Har­vest of Thorns Clas­sic: Cul­tural de­cay?

Sunday News (Zimbabwe) - - Front Page -

BEN­JAMIN sur­prises his mother Shamiso. He acts strangely at times such that his mother does not un­der­stand him. We saw him go­ing out as soon as he ar­rived back home from the war. He goes out for a beer drink with his crip­pled younger brother Peter to the dis­gust of his mother. Though Ben­jamin de­nies the re­spon­si­bil­ity of get­ting Peter drunk, it is quite clear that he was strictly to blame be­cause he took him there.

He comes back from the war hav­ing lost cul­tural val­ues. Ben­jamin shows lit­tle re­spect of his mother. Was the war re­spon­si­ble for this kind of be­hav­iour? Tra­di­tion­ally chil­dren are not sup­posed to an­swer back their par­ents. When Shamiso, Ben­jamin’s mother ac­cuses him with a fierce growl of mak­ing Peter drunk, Ben­jamin de­fi­antly puffs smoke in her di­rec­tion. Her mother em­phat­i­cally tells him not to smoke in her house.

Ben­jamin knows very well that as a Chris­tian, his mother is in­tol­er­ant to beer drink­ing and smok­ing. When his mother asks how Peter got into that drunken stu­por, Ben­jamin pre­tends not to know stat­ing that he is sur­prised as his mother. But, it is clear he knows ex­actly how Peter got drunk. He lies telling his mother that Peter was drink­ing coke with Mabeza’s young brother. Ben­jamin dis­re­spects his mother call­ing her, “Mai Tichafa.” Such an ad­dress shocks his mother.

All this is against tra­di­tion. It shows cul­tural de­cay. Are ex-com­bat­ants re­spon­si­ble for cul­tural deca­dency as dis­played by Ben­jamin? Shamiso is dev­as­tated by Ben­jamin’s un­to­ward be­hav­iour and she ap­peals to her daugh­ter-in-law, Nkazana, to lis­ten to Ben­jamin call­ing his mother, Mai Nhin­girikiri, Nhin­girikiri. Shamiso re­sponds to what Ben­jamin is say­ing it is all lies. That is all she has heard from him since he came back from wher­ever he was.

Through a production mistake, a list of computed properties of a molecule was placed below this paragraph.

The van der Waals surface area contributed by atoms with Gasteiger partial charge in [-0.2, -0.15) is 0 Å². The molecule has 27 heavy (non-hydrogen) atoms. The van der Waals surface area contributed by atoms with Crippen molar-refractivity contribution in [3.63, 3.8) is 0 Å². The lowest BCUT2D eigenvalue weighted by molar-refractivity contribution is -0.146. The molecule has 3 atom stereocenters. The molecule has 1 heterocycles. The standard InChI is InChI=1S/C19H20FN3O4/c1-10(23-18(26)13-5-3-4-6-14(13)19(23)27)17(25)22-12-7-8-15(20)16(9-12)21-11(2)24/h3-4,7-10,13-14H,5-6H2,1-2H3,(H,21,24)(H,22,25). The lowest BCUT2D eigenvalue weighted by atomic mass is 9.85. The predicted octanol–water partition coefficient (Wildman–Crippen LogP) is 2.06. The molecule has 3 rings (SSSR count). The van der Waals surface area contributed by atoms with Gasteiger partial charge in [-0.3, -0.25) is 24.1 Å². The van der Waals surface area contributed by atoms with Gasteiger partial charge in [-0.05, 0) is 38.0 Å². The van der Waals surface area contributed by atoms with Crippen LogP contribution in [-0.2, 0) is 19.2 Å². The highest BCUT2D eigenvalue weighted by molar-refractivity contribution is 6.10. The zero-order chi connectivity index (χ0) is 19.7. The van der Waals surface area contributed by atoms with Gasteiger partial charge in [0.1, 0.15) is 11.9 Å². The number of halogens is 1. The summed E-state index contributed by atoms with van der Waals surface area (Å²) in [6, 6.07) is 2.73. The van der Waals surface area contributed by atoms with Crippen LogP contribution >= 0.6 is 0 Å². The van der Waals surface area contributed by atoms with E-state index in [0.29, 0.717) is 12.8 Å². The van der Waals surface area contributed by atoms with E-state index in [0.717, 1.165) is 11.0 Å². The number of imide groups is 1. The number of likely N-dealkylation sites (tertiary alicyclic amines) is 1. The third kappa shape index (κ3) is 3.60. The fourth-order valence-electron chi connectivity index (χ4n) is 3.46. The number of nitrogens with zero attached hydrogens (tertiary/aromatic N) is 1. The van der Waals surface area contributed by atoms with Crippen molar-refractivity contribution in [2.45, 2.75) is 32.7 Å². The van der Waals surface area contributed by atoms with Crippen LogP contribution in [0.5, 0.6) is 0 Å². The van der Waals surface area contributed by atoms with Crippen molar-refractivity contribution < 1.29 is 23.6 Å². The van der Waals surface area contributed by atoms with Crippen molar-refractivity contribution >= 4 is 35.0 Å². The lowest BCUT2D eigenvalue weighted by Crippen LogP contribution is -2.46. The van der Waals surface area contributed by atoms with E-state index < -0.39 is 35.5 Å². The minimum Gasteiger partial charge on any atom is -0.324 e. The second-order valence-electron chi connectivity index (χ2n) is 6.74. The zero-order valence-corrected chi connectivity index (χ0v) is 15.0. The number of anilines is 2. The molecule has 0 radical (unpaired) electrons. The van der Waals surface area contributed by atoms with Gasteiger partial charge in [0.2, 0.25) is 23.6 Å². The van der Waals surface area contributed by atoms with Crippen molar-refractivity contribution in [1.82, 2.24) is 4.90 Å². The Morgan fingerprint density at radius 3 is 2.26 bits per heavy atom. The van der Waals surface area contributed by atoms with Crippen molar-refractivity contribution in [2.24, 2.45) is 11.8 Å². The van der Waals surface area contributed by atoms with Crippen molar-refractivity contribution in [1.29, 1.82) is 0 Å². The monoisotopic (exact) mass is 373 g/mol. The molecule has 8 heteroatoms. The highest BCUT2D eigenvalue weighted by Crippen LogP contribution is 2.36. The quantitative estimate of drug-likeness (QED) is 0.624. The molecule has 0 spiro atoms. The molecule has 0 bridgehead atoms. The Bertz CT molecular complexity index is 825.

“I can­not un­der­stand your move­ments, Ben­jamin. You’ve been here two weeks now but you just come and go as if this were . . . some . . . kind of wait­ing room yepa train sta­tion. I haven’t had a sin­gle de­cent con­ver­sa­tion with you. You never say any­thing.” This is proof enough that there is ten­sion be­tween mother and son. If there has never been de­cent con­ver­sa­tion be­tween the two and Ben­jamin does not say any­thing, there­fore there is si­lence which is preg­nant with ten­sion.

Re­mem­ber we have al­ready got the im­pres­sion from Ben­jamin that his mother was against him go­ing for war. We are still to prove the truth of this. Ben­jamin is rude to his mother ask­ing her, “Do I al­ways have to tell you where I’m go­ing? I do not blame you for not want­ing me back here.” All is clear that Ben­jamin and his mother Shamiso are not get­ting along well. But as mother I be­lieve Shamiso had a right to know where her son was go­ing and she is right to re­mind that at least he should have in­formed his wife Nkazana.

Ben­jamin does not hes­i­tate to lie to his mother telling her that Nkazana knows where he was go­ing. Nkazana de­nies any knowl­edge of his go­ing out and com­ing in. Shamiso wants to keep the fam­ily united as she has done be­fore and re­minds Ben­jamin that peo­ple are watch­ing them and see­ing things hap­pen­ing. Ben­jamin chides his mother for ap­pear­ing to live her life for other peo­ple. He tells her that neigh­bours are all the peo­ple she has ever cared about.